Late Adopter

Last week I started listening to Freedom by Jonanthan Franzen on the way to work. I’m a few disks away from finishing (so don’t ruin anything for me!) but let me tell you, I am in love.  It seems to capture human experiences and emotions in a way that seems more real to me then anything else I’ve read, even my own diary. The characters are flawed, interesting, and believable. The plot is intricate without being heavy handed. In fact I would recommend you all read it, except for the fact that you probably already have.

I can’t help wondering why I didn’t read this book back in 2010 when it climbed the best sellers list and it seemed like everyone was talking about it. I am trying to find people who will discuss the book with – but the message thus far has been clear, the rest of the world has moved on.

I am a consummate late adopter. I don’t know if I am just contrary, or consistently out of the loop – but somehow I’m always behind the trends in movies, music, and especially in books. I didn’t even start texting until 2008. Something hits the scene and somehow everyone around me has read/heard/watched it. My friends are talking about it in hushed tones, trying not to give away endings. Blogs and magazines feature interviews with the author and strong love/hate opinions.

From Hunger Games to Inception to the Twilight Series (oh and The Office and Taylor Swift) I am completely out of the loop and then once I finally get around to reading/seeing/listening I am the biggest fan of all. I don’t know…maybe because it feels like everyone has moved on my ardor only grows. Not to say that anyone has moved on by the Hunger Games or Twilight, as evidenced by the recent Robert Pattinson and Kristen Stewart debacle, or the internet quest to figure out who will play Finnick in the next Hunger Games movie.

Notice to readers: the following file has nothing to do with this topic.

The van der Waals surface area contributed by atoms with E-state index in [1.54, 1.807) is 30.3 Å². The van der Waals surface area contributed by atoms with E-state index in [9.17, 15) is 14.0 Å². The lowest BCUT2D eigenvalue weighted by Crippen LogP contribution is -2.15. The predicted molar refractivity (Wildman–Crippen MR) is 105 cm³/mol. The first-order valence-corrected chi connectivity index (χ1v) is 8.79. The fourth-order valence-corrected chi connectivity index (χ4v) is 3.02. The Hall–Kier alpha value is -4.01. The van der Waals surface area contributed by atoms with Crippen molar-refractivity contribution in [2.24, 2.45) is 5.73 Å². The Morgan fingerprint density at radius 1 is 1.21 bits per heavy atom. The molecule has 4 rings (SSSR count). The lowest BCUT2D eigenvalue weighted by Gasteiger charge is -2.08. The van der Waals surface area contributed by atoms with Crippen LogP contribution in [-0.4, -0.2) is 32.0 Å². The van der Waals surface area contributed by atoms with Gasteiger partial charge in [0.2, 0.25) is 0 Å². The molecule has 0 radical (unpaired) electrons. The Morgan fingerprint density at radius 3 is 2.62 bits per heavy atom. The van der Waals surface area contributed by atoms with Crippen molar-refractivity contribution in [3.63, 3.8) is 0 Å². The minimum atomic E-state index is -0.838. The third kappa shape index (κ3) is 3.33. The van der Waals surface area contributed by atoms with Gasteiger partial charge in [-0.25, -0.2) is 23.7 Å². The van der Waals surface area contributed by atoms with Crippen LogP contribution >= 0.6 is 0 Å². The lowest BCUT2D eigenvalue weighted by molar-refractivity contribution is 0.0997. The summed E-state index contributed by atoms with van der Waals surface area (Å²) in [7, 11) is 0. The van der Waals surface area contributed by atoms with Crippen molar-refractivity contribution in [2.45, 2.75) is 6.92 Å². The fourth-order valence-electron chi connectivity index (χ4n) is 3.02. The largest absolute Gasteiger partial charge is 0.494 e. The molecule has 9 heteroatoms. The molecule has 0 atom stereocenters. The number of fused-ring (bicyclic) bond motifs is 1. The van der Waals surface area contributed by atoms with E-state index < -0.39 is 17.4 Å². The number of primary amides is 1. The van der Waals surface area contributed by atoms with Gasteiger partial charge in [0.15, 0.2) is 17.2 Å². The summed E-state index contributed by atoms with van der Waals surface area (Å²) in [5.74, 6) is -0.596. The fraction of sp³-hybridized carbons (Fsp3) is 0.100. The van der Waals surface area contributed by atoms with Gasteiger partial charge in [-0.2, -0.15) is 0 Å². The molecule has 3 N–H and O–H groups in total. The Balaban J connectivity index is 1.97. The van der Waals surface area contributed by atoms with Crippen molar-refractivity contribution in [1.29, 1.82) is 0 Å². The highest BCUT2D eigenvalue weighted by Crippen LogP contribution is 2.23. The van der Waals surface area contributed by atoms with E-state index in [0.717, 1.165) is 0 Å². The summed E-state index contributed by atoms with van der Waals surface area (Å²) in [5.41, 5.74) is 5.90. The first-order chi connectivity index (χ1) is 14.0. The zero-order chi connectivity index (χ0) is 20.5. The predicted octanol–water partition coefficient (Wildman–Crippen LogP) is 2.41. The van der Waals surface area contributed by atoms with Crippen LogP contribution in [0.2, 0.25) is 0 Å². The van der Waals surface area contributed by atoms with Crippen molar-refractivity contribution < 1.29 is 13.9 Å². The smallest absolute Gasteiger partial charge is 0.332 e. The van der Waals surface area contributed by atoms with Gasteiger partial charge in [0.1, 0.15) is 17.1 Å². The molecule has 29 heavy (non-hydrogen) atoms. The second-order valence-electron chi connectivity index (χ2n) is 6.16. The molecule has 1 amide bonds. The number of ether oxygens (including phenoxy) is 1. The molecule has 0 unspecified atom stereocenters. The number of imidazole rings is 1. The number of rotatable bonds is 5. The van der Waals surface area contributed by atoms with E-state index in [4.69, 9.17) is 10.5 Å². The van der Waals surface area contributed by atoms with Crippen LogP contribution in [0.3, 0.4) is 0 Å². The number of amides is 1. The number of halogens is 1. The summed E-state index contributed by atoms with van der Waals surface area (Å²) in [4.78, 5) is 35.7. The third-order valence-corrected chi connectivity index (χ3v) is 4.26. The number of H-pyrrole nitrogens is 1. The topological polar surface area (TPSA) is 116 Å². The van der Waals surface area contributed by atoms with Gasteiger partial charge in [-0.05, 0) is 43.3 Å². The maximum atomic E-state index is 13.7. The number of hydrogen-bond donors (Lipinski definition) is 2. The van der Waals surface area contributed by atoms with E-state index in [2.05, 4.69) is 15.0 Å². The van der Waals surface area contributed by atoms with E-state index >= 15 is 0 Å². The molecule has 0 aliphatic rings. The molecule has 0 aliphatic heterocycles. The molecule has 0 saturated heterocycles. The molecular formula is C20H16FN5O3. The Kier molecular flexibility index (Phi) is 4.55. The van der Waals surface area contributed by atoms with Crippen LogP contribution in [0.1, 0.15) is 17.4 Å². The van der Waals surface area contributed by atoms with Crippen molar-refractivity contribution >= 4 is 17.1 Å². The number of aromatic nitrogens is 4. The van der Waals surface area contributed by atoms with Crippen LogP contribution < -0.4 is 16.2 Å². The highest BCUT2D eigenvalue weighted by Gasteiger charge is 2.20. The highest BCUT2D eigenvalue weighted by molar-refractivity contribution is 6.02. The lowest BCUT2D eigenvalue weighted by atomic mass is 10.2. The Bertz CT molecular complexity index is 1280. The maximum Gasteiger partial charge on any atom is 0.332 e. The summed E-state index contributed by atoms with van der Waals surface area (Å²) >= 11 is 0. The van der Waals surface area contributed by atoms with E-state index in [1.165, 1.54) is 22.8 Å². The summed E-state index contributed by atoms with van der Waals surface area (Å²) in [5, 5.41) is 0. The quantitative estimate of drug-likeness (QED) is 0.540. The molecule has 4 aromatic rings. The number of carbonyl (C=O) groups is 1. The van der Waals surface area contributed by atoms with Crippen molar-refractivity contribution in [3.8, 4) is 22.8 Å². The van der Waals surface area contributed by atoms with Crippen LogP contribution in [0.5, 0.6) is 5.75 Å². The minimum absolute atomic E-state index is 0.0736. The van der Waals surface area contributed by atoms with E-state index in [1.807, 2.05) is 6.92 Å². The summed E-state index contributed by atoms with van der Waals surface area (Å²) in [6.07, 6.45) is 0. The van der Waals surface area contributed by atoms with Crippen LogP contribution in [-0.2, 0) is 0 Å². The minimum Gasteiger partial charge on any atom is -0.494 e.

Who else has had similar experiences? What are some things you’ve been late in adopting and ended up loving?

6 thoughts on “Late Adopter

  1. I loved this book too! I read it last year, but I’ll happily keep talking about it. It was the first Franzen I’d read and I quickly picked up The Corrections and a couple of others, but Freedom still stands out as a truly gorgeous account of suburban melancholia. In a way I felt it was a really meandering, kinda slow and philosophical book, but there wasn’t a single page that I wasn’t fully engaged by and I just think that’s such an amazing thing.

    Also, I never manage to keep up with the trends either. Especially with books, I feel there’s too much out there to jump on the latest best-seller, so I wait for three or four people whose tastes I respect to recommend something before even considering picking it up. Alas, it means I have bad dinner-party banter, though. 😦

    • Finally, someone I can chat with! I finished the book this afternoon. Suburban melancholia is such a good descriptor. The characters and the situations felt complicated, interesting and ver real all at the same time. I was never bored.
      I haven’t read The Corrections yet, but will be picking it up shortly.

      • Personally, I’d leave a break. I had such high expectations of The Corrections after Freedom and it was a bit disappointing. I don’t think it was the book’s fault, but I picked it up wanting to enter the same world and it wasn’t quite there.

  2. Pingback: The Wolves of Mercy Falls: Books I Should Have Read Sooner | Hardcovers and Heroines

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